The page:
My husband and I are in a mixed marriage. We’re from different ethnic backgrounds, cultures, countries.
When it came time to build our family by adoption, we were faced with an unexpected choice we had to make. Either we were or we were not open to children of certain racial backgrounds. Often, we couldn’t just say that we didn’t care. We had to commit to a program that would match us with (usually) African-American children or (essentially) children of any other racial background.
The reason we would have to choose a specific program was, in part, because there was a different program fee involved.
The sad truth is that the reason adoption agencies charge less for the same services depending on the race of the child to be adopted is a way to encourage hopeful adoptive parents to adopt children that may not be as readily adopted without such incentives. This brings up two problems.
If there were as many African-American hopeful adoptive parents as there are Caucasian hopeful adoptive parents, proportionately speaking, there would be no reason to try to motivate people to adopt these children. Therefore, there are either more African-American children being placed for adoption, or there aren’t as many African-American parents wanting to adopt.
So adoption agencies try to reach out to non African-American parents and hope to entice them to adopt transracially thanks to the lower program fee. Alternately, the lower program fees may make less well-off families of any racial background able to adopt.
However, I think that the only good reason to adopt transracially is simply being well prepared and invested in raising and parenting a child of a given racial background. Otherwise, the message is that a Caucasian family of modest income may have “settled” on adopting an African-American child because they couldn’t afford to pay the program fee for Caucasian children. What message does this send to the children being adopted?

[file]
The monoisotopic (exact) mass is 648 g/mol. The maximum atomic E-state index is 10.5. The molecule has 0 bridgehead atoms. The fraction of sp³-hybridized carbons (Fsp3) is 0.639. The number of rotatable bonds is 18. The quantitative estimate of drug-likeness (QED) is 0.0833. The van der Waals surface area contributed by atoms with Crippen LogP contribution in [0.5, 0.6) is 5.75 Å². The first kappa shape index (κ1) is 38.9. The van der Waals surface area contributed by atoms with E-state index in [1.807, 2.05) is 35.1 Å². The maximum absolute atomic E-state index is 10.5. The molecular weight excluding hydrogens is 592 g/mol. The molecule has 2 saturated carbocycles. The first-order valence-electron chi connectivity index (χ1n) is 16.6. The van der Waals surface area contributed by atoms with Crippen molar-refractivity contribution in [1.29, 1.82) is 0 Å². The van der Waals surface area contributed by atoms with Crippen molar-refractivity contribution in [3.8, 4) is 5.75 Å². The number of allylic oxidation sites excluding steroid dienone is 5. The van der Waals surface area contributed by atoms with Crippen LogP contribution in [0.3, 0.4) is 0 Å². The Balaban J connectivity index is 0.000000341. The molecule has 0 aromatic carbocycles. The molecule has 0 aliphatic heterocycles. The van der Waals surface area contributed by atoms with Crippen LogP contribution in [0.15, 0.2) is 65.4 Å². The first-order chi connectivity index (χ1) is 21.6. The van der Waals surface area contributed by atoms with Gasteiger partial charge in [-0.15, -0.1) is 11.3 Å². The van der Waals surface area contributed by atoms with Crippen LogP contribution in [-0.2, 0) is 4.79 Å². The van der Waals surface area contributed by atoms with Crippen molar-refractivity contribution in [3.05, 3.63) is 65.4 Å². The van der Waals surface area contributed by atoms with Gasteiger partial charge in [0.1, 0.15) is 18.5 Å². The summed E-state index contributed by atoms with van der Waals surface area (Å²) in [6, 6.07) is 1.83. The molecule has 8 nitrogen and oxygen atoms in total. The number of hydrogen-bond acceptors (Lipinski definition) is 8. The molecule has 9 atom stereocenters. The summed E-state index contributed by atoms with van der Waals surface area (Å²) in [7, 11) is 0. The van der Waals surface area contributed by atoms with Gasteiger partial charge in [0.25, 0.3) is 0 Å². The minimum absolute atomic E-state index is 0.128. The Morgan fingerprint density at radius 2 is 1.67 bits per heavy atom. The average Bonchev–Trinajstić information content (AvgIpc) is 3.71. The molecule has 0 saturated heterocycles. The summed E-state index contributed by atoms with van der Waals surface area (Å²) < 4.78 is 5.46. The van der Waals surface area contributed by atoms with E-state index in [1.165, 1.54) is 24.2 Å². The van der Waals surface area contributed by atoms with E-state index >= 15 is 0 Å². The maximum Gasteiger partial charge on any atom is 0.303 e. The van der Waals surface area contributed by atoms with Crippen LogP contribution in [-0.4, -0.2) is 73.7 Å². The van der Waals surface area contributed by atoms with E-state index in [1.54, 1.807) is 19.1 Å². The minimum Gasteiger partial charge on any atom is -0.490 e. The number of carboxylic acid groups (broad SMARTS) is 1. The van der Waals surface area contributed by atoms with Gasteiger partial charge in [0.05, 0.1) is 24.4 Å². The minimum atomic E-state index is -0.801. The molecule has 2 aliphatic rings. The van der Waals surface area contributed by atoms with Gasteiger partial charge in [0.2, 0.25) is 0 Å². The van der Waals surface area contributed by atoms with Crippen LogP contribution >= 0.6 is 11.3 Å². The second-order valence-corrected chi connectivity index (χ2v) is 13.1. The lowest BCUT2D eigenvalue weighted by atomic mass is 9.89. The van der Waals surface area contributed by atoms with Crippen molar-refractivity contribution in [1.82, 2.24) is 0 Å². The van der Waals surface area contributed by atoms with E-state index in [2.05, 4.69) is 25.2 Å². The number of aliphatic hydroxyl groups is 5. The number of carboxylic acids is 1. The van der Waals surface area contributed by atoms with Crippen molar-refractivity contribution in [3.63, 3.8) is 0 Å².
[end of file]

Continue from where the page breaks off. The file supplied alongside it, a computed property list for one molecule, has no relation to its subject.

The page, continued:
Furthermore, my impression of coming across these “racial discounts” in adoption programs played on my emotions. It made me feel guilty for not being in a place to adopt a child of such a different background from us. Guilt is no reason to adopt transracially, either.
In lieu of different program fees based on the race of the child, I support a sliding scale fee that some agencies charge, based on the income level of the adoptive parents. This way, all children are seen as equal, and the people who can afford a little more help to offset the cost of those who cannot, allowing families of a variety of income levels to adopt a child they feel most comfortable welcoming into their homes–without guilt.
Transracial adoption is certainly a wonderful option for many families, but it should never be a situation one feels forced into by financial circumstances. As long as there are “racial discounts” offered by adoption agencies, children adopted via these programs will receive the message that they are not as wanted as others. They are wanted, but the families most interested in adopting them may simply not have the resources to do so. Incentives are good, but they should be chosen carefully.